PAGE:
If you are lucky enough to live in the U.S. West Coast, Alaska and Hawaii and if the skies are clear, then you will be treated to the best view of a rare super blue blood moon event, that will take place early tomorrow morning (Wednesday 31st January).
This occurs when three celestial events – a supermoon, a blue moon and a lunar eclipse – all happen at the same time. A supermoon occurs when the Moon is closer to Earth in its orbit and appears about 14 percent brighter than usual. As the second full moon of the month, this moon is also commonly known as a blue moon, though it will not be blue in appearance. The super blue moon will take on a reddish tint as it passes through Earth’s shadow, giving it the name blood moon. Put together you have a a rare super blue blood moon.
A total lunar eclipse occurs when the Sun, Earth, and a full moon form a near-perfect lineup in space. The total phase of the eclipse will last 1 hour and 16 minutes and the whole process will take more than four hours.
Weather permitting, the West Coast, Alaska and Hawaii will have a spectacular view of totality from start to finish, however, eclipse viewing will be more challenging in the Eastern time zone. if you live in the East (U.S), the best opportunity is to head outside about 6:45 a.m. and get to a high place to watch the start of the eclipse.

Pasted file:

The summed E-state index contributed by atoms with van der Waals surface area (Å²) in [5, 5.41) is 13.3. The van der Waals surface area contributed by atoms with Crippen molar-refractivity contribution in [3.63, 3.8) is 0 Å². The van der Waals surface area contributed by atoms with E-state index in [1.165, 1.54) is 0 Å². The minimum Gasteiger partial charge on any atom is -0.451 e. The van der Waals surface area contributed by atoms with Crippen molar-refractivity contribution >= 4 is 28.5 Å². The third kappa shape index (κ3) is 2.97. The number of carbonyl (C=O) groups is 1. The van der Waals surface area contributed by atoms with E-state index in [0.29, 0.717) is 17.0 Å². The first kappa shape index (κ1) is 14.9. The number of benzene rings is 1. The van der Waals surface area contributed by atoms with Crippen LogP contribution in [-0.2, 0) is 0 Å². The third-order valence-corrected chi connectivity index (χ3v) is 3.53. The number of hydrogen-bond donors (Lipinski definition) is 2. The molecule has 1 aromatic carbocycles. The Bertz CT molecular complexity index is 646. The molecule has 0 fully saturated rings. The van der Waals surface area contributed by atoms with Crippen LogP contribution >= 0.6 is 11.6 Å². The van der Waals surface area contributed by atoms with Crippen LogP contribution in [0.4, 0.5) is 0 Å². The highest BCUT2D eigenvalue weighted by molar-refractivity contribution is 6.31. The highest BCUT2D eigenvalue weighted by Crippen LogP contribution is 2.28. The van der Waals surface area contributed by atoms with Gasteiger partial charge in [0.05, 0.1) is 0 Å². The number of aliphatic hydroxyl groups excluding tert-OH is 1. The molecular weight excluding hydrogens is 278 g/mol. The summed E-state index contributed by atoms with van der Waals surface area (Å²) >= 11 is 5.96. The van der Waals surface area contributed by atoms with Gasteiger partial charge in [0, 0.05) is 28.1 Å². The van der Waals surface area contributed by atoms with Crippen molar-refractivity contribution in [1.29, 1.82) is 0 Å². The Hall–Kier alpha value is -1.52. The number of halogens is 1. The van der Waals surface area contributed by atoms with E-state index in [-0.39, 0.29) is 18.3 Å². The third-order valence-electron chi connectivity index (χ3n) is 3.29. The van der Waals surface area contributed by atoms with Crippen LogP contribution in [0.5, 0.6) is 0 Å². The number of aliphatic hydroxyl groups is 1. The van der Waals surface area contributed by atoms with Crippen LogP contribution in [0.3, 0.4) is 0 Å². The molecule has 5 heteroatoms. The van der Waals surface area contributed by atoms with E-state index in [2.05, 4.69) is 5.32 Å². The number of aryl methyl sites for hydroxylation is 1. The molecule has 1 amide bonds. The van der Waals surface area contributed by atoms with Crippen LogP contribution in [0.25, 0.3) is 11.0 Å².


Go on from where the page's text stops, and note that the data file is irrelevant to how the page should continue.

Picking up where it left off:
Similarly for Canada, a clear view will be limited as the Moon sets and the Sun rises during the early stages of the eclipse. For those in the Middle East, Asia, eastern Russia, Australia and New Zealand, the super blue blood moon can be seen during moonrise in the evening of the 31st.
NASA Television and the agency’s website will provide live coverage of the celestial spectacle beginning at 5:30 a.m. EST if the weather is favourable. If you miss the 31st January lunar eclipse, then you’ll have to wait almost another year for the next opportunity in North America. Although this event will be a supermoon, it won’t be a blue moon.